DeSoto County

The cows, fields and farms in Florida are often overshadowed by beaches and waterways, but a growing group of ranchers say preventing red tide, blue algae and even sea level rise could start with preserving ranches and farms.

“If we believe in climate change, if we believe in rising sea levels, a lot of those ranch lands are going to be part of the answer,” said Jim Strickland, a rancher and one of the leaders of Florida Conservation Group.

Strickland and hundreds of other ranchers are pushing for more conservation easements where the state pays the rancher what their land would be worth to developers. In turn, the rancher commits to keeping the land as green space forever.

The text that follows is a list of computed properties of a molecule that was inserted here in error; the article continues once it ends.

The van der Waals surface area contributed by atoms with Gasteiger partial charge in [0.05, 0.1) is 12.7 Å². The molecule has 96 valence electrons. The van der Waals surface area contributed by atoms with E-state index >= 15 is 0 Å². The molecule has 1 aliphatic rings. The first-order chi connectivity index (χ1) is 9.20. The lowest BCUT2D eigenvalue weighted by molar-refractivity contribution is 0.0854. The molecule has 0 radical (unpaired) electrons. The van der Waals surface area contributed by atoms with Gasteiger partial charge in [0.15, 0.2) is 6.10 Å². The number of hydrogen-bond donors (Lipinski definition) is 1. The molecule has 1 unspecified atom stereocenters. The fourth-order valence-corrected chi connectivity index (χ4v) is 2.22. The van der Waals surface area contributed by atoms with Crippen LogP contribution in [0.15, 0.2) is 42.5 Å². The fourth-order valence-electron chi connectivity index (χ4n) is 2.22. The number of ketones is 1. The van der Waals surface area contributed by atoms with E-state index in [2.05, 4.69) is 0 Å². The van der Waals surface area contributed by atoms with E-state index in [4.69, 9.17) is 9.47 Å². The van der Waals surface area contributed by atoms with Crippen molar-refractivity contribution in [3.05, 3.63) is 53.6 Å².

In Tallahassee on Tuesday, the cabinet approved four such easements, one of which is 1,500 acres in DeSoto County. 258 ranchers have applied.

When the legislature meets next, starting Jan. 9, agriculture commissioner Wilton Simpson will ask for $300 million dollars for conservation easements for 10’s of thousands of acres of ranch land that can provide wildlife corridors, water supply recharge, and surface acreage and soil that filters nutrients before they cause red tide along beaches and waterways.

“If we protect the water, then I think we’re going to protect everybody’s investment, even the people that own homes, by protecting their water supplies,” shared Strickland.

Governor DeSantis vetoed $100 million dollars for conservation easements in the last budget, but supporters believe they have a better shot now.

As more people come to Florida, the pressure mounts to turn ranches into subdivisions.